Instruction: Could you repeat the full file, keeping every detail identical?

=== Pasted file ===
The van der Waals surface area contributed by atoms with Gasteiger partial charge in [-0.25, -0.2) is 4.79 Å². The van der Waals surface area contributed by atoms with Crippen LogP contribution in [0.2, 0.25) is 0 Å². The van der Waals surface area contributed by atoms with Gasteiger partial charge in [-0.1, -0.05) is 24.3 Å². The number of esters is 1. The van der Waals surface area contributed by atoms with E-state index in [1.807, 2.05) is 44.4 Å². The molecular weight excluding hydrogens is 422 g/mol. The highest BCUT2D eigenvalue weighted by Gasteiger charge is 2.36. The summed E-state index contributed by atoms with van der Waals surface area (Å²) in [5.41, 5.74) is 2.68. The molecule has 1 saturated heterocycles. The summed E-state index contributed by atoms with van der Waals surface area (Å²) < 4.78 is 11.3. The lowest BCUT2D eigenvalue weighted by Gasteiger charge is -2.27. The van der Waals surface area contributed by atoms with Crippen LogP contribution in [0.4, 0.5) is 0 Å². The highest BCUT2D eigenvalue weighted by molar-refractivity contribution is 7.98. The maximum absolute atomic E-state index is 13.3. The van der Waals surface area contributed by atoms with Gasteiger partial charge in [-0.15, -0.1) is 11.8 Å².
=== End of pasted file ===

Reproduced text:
The van der Waals surface area contributed by atoms with Gasteiger partial charge in [-0.25, -0.2) is 4.79 Å². The van der Waals surface area contributed by atoms with Crippen LogP contribution in [0.2, 0.25) is 0 Å². The van der Waals surface area contributed by atoms with Gasteiger partial charge in [-0.1, -0.05) is 24.3 Å². The number of esters is 1. The van der Waals surface area contributed by atoms with E-state index in [1.807, 2.05) is 44.4 Å². The molecular weight excluding hydrogens is 422 g/mol. The highest BCUT2D eigenvalue weighted by Gasteiger charge is 2.36. The summed E-state index contributed by atoms with van der Waals surface area (Å²) in [5.41, 5.74) is 2.68. The molecule has 1 saturated heterocycles. The summed E-state index contributed by atoms with van der Waals surface area (Å²) < 4.78 is 11.3. The lowest BCUT2D eigenvalue weighted by Gasteiger charge is -2.27. The van der Waals surface area contributed by atoms with Crippen LogP contribution in [0.4, 0.5) is 0 Å². The highest BCUT2D eigenvalue weighted by molar-refractivity contribution is 7.98. The maximum absolute atomic E-state index is 13.3. The van der Waals surface area contributed by atoms with Gasteiger partial charge in [-0.15, -0.1) is 11.8 Å².